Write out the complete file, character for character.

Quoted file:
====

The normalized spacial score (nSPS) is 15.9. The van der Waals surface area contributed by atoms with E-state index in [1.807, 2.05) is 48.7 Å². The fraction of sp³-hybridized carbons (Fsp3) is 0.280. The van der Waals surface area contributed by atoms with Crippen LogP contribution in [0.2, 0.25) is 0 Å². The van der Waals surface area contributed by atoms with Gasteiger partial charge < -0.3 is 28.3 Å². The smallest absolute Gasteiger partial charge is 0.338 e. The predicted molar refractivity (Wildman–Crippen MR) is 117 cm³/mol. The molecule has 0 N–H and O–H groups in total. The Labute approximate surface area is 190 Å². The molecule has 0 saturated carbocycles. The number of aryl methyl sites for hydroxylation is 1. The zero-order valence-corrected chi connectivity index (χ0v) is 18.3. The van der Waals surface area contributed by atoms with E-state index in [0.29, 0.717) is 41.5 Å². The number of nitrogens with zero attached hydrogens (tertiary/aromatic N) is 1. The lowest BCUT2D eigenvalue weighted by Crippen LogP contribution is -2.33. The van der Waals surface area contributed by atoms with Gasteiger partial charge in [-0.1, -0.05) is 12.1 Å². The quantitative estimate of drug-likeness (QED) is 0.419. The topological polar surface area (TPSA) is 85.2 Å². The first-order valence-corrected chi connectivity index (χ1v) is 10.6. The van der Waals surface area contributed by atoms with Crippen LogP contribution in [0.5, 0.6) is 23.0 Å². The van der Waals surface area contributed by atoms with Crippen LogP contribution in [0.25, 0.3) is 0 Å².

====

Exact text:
The normalized spacial score (nSPS) is 15.9. The van der Waals surface area contributed by atoms with E-state index in [1.807, 2.05) is 48.7 Å². The fraction of sp³-hybridized carbons (Fsp3) is 0.280. The van der Waals surface area contributed by atoms with Crippen LogP contribution in [0.2, 0.25) is 0 Å². The van der Waals surface area contributed by atoms with Gasteiger partial charge < -0.3 is 28.3 Å². The smallest absolute Gasteiger partial charge is 0.338 e. The predicted molar refractivity (Wildman–Crippen MR) is 117 cm³/mol. The molecule has 0 N–H and O–H groups in total. The Labute approximate surface area is 190 Å². The molecule has 0 saturated carbocycles. The number of aryl methyl sites for hydroxylation is 1. The zero-order valence-corrected chi connectivity index (χ0v) is 18.3. The van der Waals surface area contributed by atoms with E-state index in [0.29, 0.717) is 41.5 Å². The number of nitrogens with zero attached hydrogens (tertiary/aromatic N) is 1. The lowest BCUT2D eigenvalue weighted by Crippen LogP contribution is -2.33. The van der Waals surface area contributed by atoms with Gasteiger partial charge in [-0.1, -0.05) is 12.1 Å². The quantitative estimate of drug-likeness (QED) is 0.419. The topological polar surface area (TPSA) is 85.2 Å². The first-order valence-corrected chi connectivity index (χ1v) is 10.6. The van der Waals surface area contributed by atoms with Crippen LogP contribution in [0.5, 0.6) is 23.0 Å². The van der Waals surface area contributed by atoms with Crippen LogP contribution in [0.25, 0.3) is 0 Å².